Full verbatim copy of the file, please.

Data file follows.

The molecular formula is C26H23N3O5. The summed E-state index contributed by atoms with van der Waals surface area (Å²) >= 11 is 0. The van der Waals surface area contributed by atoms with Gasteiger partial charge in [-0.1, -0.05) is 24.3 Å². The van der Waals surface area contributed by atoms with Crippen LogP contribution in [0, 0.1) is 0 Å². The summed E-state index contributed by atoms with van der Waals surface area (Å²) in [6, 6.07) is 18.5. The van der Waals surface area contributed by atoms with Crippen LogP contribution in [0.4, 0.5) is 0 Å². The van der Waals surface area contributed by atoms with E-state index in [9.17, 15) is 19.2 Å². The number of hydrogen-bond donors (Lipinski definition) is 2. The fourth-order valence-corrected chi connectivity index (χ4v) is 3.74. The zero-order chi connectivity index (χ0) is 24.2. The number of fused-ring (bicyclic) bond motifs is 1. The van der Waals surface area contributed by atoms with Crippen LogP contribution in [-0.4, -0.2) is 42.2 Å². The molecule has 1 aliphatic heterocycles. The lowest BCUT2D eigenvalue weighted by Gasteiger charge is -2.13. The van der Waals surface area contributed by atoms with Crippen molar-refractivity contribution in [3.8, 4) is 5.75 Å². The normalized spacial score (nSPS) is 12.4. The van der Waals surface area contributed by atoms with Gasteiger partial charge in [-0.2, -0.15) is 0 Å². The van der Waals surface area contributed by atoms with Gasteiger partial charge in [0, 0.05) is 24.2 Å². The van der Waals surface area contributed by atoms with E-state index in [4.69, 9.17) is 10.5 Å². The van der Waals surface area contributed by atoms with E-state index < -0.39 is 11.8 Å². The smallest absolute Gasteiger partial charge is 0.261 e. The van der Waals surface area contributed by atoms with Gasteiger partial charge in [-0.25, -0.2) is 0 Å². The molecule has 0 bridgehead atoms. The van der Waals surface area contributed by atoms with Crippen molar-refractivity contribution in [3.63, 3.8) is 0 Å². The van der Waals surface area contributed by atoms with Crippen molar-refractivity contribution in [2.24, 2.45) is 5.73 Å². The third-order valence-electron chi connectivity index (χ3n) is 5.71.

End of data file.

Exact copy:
The molecular formula is C26H23N3O5. The summed E-state index contributed by atoms with van der Waals surface area (Å²) >= 11 is 0. The van der Waals surface area contributed by atoms with Gasteiger partial charge in [-0.1, -0.05) is 24.3 Å². The van der Waals surface area contributed by atoms with Crippen LogP contribution in [0, 0.1) is 0 Å². The summed E-state index contributed by atoms with van der Waals surface area (Å²) in [6, 6.07) is 18.5. The van der Waals surface area contributed by atoms with Crippen LogP contribution in [0.4, 0.5) is 0 Å². The van der Waals surface area contributed by atoms with E-state index in [9.17, 15) is 19.2 Å². The number of hydrogen-bond donors (Lipinski definition) is 2. The fourth-order valence-corrected chi connectivity index (χ4v) is 3.74. The zero-order chi connectivity index (χ0) is 24.2. The number of fused-ring (bicyclic) bond motifs is 1. The van der Waals surface area contributed by atoms with Crippen LogP contribution in [-0.4, -0.2) is 42.2 Å². The molecule has 1 aliphatic heterocycles. The lowest BCUT2D eigenvalue weighted by Gasteiger charge is -2.13. The van der Waals surface area contributed by atoms with Crippen molar-refractivity contribution in [3.8, 4) is 5.75 Å². The normalized spacial score (nSPS) is 12.4. The van der Waals surface area contributed by atoms with Gasteiger partial charge in [-0.2, -0.15) is 0 Å². The van der Waals surface area contributed by atoms with Gasteiger partial charge in [0, 0.05) is 24.2 Å². The van der Waals surface area contributed by atoms with E-state index in [4.69, 9.17) is 10.5 Å². The van der Waals surface area contributed by atoms with E-state index < -0.39 is 11.8 Å². The smallest absolute Gasteiger partial charge is 0.261 e. The van der Waals surface area contributed by atoms with Gasteiger partial charge in [-0.25, -0.2) is 0 Å². The molecule has 0 bridgehead atoms. The van der Waals surface area contributed by atoms with Crippen molar-refractivity contribution in [3.63, 3.8) is 0 Å². The van der Waals surface area contributed by atoms with Crippen molar-refractivity contribution in [2.24, 2.45) is 5.73 Å². The third-order valence-electron chi connectivity index (χ3n) is 5.71.